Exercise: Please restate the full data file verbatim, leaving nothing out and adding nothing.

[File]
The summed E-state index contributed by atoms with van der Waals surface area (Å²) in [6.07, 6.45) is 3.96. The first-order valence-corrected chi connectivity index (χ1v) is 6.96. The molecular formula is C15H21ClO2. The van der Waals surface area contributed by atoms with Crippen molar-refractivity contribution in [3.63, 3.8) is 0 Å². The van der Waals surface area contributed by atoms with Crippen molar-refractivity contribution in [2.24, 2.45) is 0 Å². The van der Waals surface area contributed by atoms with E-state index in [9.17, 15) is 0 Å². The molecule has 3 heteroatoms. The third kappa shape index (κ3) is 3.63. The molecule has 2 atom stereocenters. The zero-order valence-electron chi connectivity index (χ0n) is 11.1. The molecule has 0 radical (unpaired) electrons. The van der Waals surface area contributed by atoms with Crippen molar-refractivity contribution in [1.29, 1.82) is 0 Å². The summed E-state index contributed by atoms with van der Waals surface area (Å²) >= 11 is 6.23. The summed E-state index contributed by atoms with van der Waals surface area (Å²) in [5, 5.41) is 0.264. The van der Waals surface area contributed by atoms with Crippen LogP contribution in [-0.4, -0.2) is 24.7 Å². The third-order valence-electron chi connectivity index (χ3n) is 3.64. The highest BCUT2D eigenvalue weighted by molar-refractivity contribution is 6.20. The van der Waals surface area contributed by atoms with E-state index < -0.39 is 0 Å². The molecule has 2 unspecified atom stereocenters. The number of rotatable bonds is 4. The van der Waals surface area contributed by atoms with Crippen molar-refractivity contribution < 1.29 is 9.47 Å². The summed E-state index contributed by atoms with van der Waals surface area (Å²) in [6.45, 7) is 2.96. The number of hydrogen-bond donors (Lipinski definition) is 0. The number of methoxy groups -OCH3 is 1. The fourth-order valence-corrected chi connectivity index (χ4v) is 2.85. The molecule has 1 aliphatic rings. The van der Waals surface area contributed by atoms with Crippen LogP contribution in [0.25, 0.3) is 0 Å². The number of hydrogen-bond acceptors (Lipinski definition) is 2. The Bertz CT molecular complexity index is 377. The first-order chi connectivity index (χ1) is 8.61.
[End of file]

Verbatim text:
The summed E-state index contributed by atoms with van der Waals surface area (Å²) in [6.07, 6.45) is 3.96. The first-order valence-corrected chi connectivity index (χ1v) is 6.96. The molecular formula is C15H21ClO2. The van der Waals surface area contributed by atoms with Crippen molar-refractivity contribution in [3.63, 3.8) is 0 Å². The van der Waals surface area contributed by atoms with Crippen molar-refractivity contribution in [2.24, 2.45) is 0 Å². The van der Waals surface area contributed by atoms with E-state index in [9.17, 15) is 0 Å². The molecule has 3 heteroatoms. The third kappa shape index (κ3) is 3.63. The molecule has 2 atom stereocenters. The zero-order valence-electron chi connectivity index (χ0n) is 11.1. The molecule has 0 radical (unpaired) electrons. The van der Waals surface area contributed by atoms with Crippen molar-refractivity contribution in [1.29, 1.82) is 0 Å². The summed E-state index contributed by atoms with van der Waals surface area (Å²) >= 11 is 6.23. The summed E-state index contributed by atoms with van der Waals surface area (Å²) in [5, 5.41) is 0.264. The van der Waals surface area contributed by atoms with Crippen LogP contribution in [-0.4, -0.2) is 24.7 Å². The third-order valence-electron chi connectivity index (χ3n) is 3.64. The highest BCUT2D eigenvalue weighted by molar-refractivity contribution is 6.20. The van der Waals surface area contributed by atoms with E-state index < -0.39 is 0 Å². The molecule has 2 unspecified atom stereocenters. The number of rotatable bonds is 4. The van der Waals surface area contributed by atoms with Crippen molar-refractivity contribution < 1.29 is 9.47 Å². The summed E-state index contributed by atoms with van der Waals surface area (Å²) in [6.45, 7) is 2.96. The number of hydrogen-bond donors (Lipinski definition) is 0. The number of methoxy groups -OCH3 is 1. The fourth-order valence-corrected chi connectivity index (χ4v) is 2.85. The molecule has 1 aliphatic rings. The van der Waals surface area contributed by atoms with Crippen LogP contribution in [0.25, 0.3) is 0 Å². The number of hydrogen-bond acceptors (Lipinski definition) is 2. The Bertz CT molecular complexity index is 377. The first-order chi connectivity index (χ1) is 8.61.